A shipment of almonds has been exported from Australia to Germany using a blockchain-based trade platform.

Documentation for the trade of 17 tonnes of nuts was stored on an Ethereum-based private ledger built by the in-house blockchain lab at Commonwealth Bank of Australia (CBA), which funded the trade.

The bank onboarded Olam Orchards, an agricultural exporter, Pacific National, a rail haulage, the port landlord of Melbourne, stevedore Patrick Terminals and shipping carrier OOCL Limited. The pilot, the bank says, is another step towards proving that blockchain can be successfully used to execute trade, provided the ecosystem is collaborating.

The trade finance function was not conducted on blockchain. It was conducted in parallel, with the documentation subsequently digitised and moved onto the platform, Alex Toone, managing director for global commodities and trade at CBA, tells GTR.

CBA was among the first movers towards blockchain in the trade finance space. In 2016, it worked with Wells Fargo to execute a cotton trade from Texas to China using Skuchain’s Brackets technology.

The new shipment is viewed by the bank as a follow-up pilot to that Brighann Cotton deal, despite the shift to Ethereum and the fact that the trade finance process was done off-ledger. The bank also trialled the technology for use in an aluminium warehousing transaction in 2017.

Nevertheless, Toone says that the industry is a long way from broader adoption of blockchain.

“The industry is not able to have a quantum leap to blockchain, because we have industry standard documentation and processes we can’t just move away from. It’s going to be a path of learning for parties. We’ve got to engage with regulators and other participants in the broader supply chain if we’re to do transactions solely on the blockchain,” he says.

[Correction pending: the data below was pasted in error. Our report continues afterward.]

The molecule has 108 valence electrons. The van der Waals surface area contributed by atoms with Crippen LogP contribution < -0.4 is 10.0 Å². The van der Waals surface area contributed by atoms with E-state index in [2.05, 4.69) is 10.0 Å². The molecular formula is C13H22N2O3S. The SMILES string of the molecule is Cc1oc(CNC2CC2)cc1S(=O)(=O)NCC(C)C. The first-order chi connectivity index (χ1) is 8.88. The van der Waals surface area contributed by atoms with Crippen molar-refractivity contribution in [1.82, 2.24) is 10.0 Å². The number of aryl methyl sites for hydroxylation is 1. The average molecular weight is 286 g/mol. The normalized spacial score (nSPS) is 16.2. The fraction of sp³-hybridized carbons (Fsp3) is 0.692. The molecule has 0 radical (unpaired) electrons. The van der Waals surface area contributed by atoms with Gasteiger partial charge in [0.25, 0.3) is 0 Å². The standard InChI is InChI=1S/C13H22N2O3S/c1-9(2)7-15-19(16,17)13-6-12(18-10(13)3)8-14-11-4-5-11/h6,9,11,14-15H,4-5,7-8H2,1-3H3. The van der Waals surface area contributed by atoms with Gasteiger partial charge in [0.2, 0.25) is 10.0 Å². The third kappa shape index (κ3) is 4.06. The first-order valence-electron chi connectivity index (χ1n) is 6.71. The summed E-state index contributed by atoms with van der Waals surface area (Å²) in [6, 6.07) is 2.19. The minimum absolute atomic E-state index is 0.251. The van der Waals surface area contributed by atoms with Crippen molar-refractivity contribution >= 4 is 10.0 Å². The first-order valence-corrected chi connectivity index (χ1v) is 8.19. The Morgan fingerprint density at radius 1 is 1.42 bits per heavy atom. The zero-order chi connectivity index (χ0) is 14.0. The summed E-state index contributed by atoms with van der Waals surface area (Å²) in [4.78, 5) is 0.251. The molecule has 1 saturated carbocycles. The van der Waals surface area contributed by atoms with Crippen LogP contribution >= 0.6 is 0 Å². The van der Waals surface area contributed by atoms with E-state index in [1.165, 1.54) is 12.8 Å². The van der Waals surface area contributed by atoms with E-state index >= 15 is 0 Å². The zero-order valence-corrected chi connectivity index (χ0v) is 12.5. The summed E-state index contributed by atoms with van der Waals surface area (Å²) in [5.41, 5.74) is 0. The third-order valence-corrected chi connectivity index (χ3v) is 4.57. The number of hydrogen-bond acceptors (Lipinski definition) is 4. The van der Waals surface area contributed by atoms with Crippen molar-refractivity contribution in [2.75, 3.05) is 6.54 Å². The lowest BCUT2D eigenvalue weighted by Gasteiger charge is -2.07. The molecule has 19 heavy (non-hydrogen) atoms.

Smart contracts and the internet of things (IoT) were also deployed on the almond export, which saw the nuts delivered to Hamburg from Sunraysia, in Victoria. The parties involved were able to view and track the shipment and its storage conditions such as temperature throughout, using IoT devices.

“Trade inefficiency can be extremely detrimental to our business. It is vital that as an industry we look at emerging technology for ways to enhance the supply chain to develop a more transparent and efficient platform. This project has shown that through collaboration from all parts of the supply chain  this can be achieved,” says Emma Roberts, supply chain manager at Olam Orchards Australia.

Bill of lading, certificates of origin and other customs documents were uploaded and stored on the blockchain during the almond export, which helped improve “transparency and efficiency”.

Indeed, in this instance the technology’s potential as a “track and trace” tool have been deployed, rather than its transactional capabilities. There is increased demand for higher provenance and greater traceability among commodity players in Australia.

“Through the work over the last 12 to 18 months there’s more focus on provenance. In the future, the purchaser of the almonds will be able to see what the farm was, when they were harvested, how long it took to get to port, how long they spent on various ships, what route it took and so on. Whether that’s in the agricultural space or even the metals space, where people are focusing on whether aluminium was produced through clean power, be it hydroelectric or geothermal, we’re finding more use cases for  blockchain to solve,” Toone says.

Gerhard Ziems, chief financial officer at Pacific National, adds: “Since the expansion of globalisation, global supply chains have continued to become more complex. This project is unique as it looks to re-imagine how the supply chain communicates and shares information. Simple access to this information provides us with an ability to better utilise our assets and provide customers with better, more efficient services.”